Adare Augustinian Friary

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Order: Augustinian Friars
Founded before 1316
Founded by John Fitzthomas Fitzgerald (c.1256-1316)
Also known as: Black Abbey

The Place

The Augustinian friary is situated to the east of Adare, on the banks of the river Maigue opposite the castle. The friary, also known as Black Abbey, was founded by John Fitzthomas Fitzgerald (c.1256-1316). This church became the Church of Ireland parish church and schoolhouse (now a private residence) and although restored in the nineteenth century, a fifteenth-century tower and charming small cloister are among the medieval features to survive.

The People


John Fitzthomas Fitzgerald was one of the foremost magnates in Ireland due to astute political marriage alliances and his belligerent quest for land throughout the country. He fought for the crown during the Bruce Invasion and was created 1st earl of Kildare in May 1316 but died shortly afterwards. He was buried at the Franciscan friary at Kildare. The confirmation charter for the Adare foundation, granted by the lord deputy of Ireland, Roger Mortimer, was addressed to John’s son Thomas. It is dated 13 December 1317. This grant included lands and tenements in the town of Adare. The Observant reform was introduced by Friar Myler Cantwell in 1472. The friary was officially suppressed in 1539-40 although friars were still in residence in 1559.

In the fifteenth century, the friary is likely to have been under the patronage of the powerful Thomas Fitzgerald, 7th earl of Kildare (d. 1478) and his wife Joanna, daughter of the earl of Desmond who were major patrons of the Franciscan friary in Adare. Their association with the Augustinian friary is suggested by the Kildare and Desmond arms that are placed above the late fifteenth-century gatehouse.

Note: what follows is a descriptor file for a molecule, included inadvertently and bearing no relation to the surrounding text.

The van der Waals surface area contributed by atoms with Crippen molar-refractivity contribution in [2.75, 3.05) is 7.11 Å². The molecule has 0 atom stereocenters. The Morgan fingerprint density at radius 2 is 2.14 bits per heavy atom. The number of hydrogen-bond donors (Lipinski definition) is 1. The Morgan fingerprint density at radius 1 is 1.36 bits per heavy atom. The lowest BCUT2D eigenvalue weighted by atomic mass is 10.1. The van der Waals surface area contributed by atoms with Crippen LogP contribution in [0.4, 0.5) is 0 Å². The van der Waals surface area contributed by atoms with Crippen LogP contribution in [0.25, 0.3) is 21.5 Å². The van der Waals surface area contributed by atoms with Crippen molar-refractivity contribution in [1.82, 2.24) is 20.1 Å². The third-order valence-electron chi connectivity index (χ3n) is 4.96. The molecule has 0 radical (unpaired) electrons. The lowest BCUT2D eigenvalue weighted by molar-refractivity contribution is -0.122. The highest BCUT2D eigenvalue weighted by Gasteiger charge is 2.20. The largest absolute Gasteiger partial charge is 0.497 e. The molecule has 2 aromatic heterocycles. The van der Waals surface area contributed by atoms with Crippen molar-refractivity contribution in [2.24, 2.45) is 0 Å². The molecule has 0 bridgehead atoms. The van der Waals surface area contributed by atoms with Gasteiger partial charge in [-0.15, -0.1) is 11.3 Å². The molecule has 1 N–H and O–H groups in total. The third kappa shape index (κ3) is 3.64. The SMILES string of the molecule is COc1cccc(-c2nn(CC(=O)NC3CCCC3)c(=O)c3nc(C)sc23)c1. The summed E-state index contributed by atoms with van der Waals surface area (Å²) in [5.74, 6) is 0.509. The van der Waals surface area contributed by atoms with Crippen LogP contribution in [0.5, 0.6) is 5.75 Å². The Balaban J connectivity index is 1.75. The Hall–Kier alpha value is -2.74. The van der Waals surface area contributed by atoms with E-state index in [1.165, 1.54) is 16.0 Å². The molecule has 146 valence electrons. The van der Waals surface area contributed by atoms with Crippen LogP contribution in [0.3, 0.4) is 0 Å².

Why visit?


The picturesque village of Adare retains a number of evocative medieval structures including the Desmond castle and the houses of three medieval monastic orders. Despite considerable restorations, the Augustinian friary still retains much of its original character, and is unusual in that the church is still in use as a place of worship. Features of particular interest include the intimate, partly restored, cloister, festooned with the heraldry of the friary’s patrons.  Inside the church the south aisle, or Lady Chapel, accommodates a number of fine tomb niches. The base of the large east window of this chapel was cut away at some point to accommodate an altarpiece – now lost.


What happened?


1316: The friary was founded by John Fitzthomas Fitzgerald, 1st earl of Kildare before his death in the same year. The grant was confirmed to his son Thomas in 1317


1472: In May, Myler Cantwell and two other friars were granted permission to introduce the Observant reform at Adare


1539 – 40: The friary was dissolved


1559:  It is likely that the friars were still in residence in 1559.  They may have been driven out of Adare at the same time as the Franciscans around 1581


1595: It was granted to Sir Henry Wallop in 1595


1807: The church was restored for the use of the Church of Ireland parishioners of Adare


1814: The old refectory was roofed and converted into a schoolhouse (now a private residence)


1826-27:  The Dunraven mausoleum, designed by James Pain, was inserted into the western end of the cloister


1854: The English architect Philip Charles Hardwick, undertook a series of works largely paid for by Caroline, Countess of Dunraven